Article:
Thursday, February 1, 2018

Wildlife in Yellowstone

We spent last week in Yellowstone National Park. This wasn't our typical trip. There was some minimal hiking, but otherwise, it was mostly riding in vans, looking for wildlife, and watching said wildlife in scopes. It was an amazing trip. When we visited Yellowstone in 2015, we did a one-day guided wildlife watching trip with a company called The Wild Side Wolf Tours (we paid for our trip). We had a great time and learned a lot from our guide, but it was August, which is not the best time to see wolves or grizzly bears. We saw other animals, but our guide said we really needed to come back in winter for a week-long tour. So, last week, we did and he was completely right.

We had ten people plus our guides, which was a good number (and it was a good group!). We spent our days in the park and there were fascinating talks in the evenings after dinner. The tour itself was three days, but another guest asked if Michael and I wanted to go in with her on an additional day. We decided that spending more time in the park was preferable to spending that time in Bozeman. Don't get me wrong, Bozeman is a lovely town, but I am always going to choose to spend time in the great outdoors vs. spending time in town.

All said and done, we saw about a dozen individual wolves from three different packs (Junction Butte, Lamar Valley, and the 8 Mile Subgroup) on three out of four days. On two of the days, we saw wolf tracks and spots where they had marked their territory on the side of the road. On our last day, we were able to follow their tracks up over ridges with the scopes, but we never actually spotted any of the animals. We also saw, over the course of the week: bighorn sheep, lots of bison, moose, elk, pronghorn antelope, mule, deer, bald eagles, golden eagles, mountain goats, coyotes, pine martens, and foxes.

Michael and I spent couple of days in Bozeman before meeting our group and going to Yellowstone. The first afternoon in the park, the group took a quick trip to Mammoth Hot Springs. It was really neat to see it in the snow and without millions of our closest friends.
One of the terraces above Canary Spring.
Looking north towards Mammoth.
Green terraces on one of the lower springs. That really is the color!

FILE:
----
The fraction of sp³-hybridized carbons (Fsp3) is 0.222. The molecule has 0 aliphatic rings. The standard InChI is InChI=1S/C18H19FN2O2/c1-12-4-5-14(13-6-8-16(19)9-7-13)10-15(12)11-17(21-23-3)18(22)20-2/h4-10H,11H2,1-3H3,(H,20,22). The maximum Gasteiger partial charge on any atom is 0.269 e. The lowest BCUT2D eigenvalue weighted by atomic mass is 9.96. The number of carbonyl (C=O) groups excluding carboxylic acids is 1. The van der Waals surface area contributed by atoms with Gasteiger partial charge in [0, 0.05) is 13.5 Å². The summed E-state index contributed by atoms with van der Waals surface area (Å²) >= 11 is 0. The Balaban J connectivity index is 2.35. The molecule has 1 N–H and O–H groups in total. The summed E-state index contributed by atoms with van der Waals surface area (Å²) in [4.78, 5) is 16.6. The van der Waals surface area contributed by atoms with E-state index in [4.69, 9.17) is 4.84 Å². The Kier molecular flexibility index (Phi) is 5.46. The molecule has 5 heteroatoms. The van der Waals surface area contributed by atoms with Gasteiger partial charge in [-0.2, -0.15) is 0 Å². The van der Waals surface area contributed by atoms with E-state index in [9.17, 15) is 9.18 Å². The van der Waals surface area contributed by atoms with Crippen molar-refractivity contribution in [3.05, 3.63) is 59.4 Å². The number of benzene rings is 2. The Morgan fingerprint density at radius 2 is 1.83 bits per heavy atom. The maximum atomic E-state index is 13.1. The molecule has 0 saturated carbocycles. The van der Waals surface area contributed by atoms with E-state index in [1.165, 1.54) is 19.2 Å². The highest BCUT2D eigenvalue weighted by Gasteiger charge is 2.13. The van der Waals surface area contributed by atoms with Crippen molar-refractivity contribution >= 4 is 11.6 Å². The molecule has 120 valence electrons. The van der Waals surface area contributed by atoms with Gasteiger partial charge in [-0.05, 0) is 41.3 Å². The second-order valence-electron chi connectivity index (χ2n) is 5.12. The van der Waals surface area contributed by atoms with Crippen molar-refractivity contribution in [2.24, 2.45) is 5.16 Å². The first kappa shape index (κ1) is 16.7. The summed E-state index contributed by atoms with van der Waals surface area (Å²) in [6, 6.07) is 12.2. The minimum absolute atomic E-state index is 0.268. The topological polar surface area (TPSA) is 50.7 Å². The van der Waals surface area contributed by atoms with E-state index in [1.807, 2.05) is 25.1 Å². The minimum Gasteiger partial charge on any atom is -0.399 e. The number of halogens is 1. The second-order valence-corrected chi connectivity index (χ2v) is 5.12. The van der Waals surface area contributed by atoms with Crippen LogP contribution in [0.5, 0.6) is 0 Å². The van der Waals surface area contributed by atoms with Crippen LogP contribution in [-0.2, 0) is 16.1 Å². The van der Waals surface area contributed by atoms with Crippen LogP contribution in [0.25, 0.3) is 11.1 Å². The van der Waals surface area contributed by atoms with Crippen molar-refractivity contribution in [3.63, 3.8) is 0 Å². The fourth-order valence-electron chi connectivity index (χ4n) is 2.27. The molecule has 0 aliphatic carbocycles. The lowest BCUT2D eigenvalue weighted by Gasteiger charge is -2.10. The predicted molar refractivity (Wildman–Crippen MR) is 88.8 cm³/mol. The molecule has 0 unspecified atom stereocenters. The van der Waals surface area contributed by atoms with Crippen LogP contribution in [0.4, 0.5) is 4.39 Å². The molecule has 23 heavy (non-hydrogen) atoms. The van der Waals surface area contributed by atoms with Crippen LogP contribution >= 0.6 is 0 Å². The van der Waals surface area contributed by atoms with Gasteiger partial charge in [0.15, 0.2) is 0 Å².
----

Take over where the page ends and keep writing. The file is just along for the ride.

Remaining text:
The next three days, we started our morning at 5:45 at a little restaurant near our hotel. By 6:30 a.m., we were all in the vans, headed for the Lamar Valley to see if we could find wolves.
The temperatures never made it much above 20 degrees all week. On our first day in Lamar Valley, they struggled to get out of negative numbers. The picture above is the temperature at 8:15 a.m.

What follows is wildlife and scenery pictures from four days in Lamar Valley.
 Sunrise from the Lamar Valley.
 A bison cow near where we were watching wolves.
Setting up scopes to watch the Junction Butte Pack of wolves feeding on a carcass.
On our first day in the valley, we did a short hike from Yellowstone Picnic Area up onto a ridge above the Lamar River Narrows. We had a great view from the top of the ridge and there were animal tracks everywhere.
 Looking out over the Lamar River.
 Mountain Lion tracks. I should have put something in the photo for scale. The track itself is about the size of my palm.
 A thermal area on the Lamar River.
 A collared bison cow.
One night we walked around the town of Gardiner, which is where we were staying. We came across two young elk sparring and pushing each other around. They didn't pay much attention to us, but every now and then, they would stop and watch traffic on the main road.
There really are wolves in this picture! Four of them! Our third day, we got to see the Junction Butte Pack again. This was the closest we ever got to them. The view through the scopes was pretty good, though. They were a lot closer than our earlier sighting and they were playing in the snow.  We were able to observe them for close to an hour (maybe? It seemed like a long time). One nice thing about The Wild Side: They had enough scopes for everyone, so we all got to spend as much time as we wanted watching the wolves without worrying that others weren't getting an opportunity to watch the animals. Not every company does that.
 Bighorn Sheep working it for the camera. We had a theory
 Another view of a very photogenic Bighorn Sheep.
 The Lamar River on a gray morning.
 On our last official day with the whole group, we got to do a short walk up Pebble Creek Canyon. So pretty!
 Another view of the canyon.
 Pebble Creek under a lot of snow.
Pine Martens! These guys are members of the weasel family and they move fast (which is why it isn't the sharpest picture)
We saw a number of coyotes on the trip. There is actually one in this photo. It blends into the sagebrush really well. See if you can find it.
On our last day in Montana, we drove around the valley around Bozeman as much as our little two-wheel drive rental car would allow. This farm was in the hills near Bridger Bowl Ski Area.

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